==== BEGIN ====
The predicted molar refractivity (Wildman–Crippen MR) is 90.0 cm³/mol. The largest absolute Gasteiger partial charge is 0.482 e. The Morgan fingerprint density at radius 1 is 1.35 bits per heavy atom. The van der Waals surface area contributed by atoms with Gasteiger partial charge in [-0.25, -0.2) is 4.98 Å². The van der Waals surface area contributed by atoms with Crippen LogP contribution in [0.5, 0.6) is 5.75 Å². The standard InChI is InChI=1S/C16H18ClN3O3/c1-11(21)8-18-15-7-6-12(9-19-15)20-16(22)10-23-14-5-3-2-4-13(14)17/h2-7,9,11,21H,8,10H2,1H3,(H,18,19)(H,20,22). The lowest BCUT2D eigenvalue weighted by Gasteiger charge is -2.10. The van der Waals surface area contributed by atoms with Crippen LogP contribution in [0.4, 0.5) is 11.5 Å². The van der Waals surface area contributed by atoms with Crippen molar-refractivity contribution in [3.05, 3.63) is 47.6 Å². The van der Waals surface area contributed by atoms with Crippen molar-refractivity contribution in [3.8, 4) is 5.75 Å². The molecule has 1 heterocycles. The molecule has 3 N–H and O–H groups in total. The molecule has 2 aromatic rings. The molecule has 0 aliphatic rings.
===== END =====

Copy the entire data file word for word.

The predicted molar refractivity (Wildman–Crippen MR) is 90.0 cm³/mol. The largest absolute Gasteiger partial charge is 0.482 e. The Morgan fingerprint density at radius 1 is 1.35 bits per heavy atom. The van der Waals surface area contributed by atoms with Gasteiger partial charge in [-0.25, -0.2) is 4.98 Å². The van der Waals surface area contributed by atoms with Crippen LogP contribution in [0.5, 0.6) is 5.75 Å². The standard InChI is InChI=1S/C16H18ClN3O3/c1-11(21)8-18-15-7-6-12(9-19-15)20-16(22)10-23-14-5-3-2-4-13(14)17/h2-7,9,11,21H,8,10H2,1H3,(H,18,19)(H,20,22). The lowest BCUT2D eigenvalue weighted by Gasteiger charge is -2.10. The van der Waals surface area contributed by atoms with Crippen LogP contribution in [0.4, 0.5) is 11.5 Å². The van der Waals surface area contributed by atoms with Crippen molar-refractivity contribution in [3.05, 3.63) is 47.6 Å². The van der Waals surface area contributed by atoms with Crippen molar-refractivity contribution in [3.8, 4) is 5.75 Å². The molecule has 1 heterocycles. The molecule has 3 N–H and O–H groups in total. The molecule has 2 aromatic rings. The molecule has 0 aliphatic rings.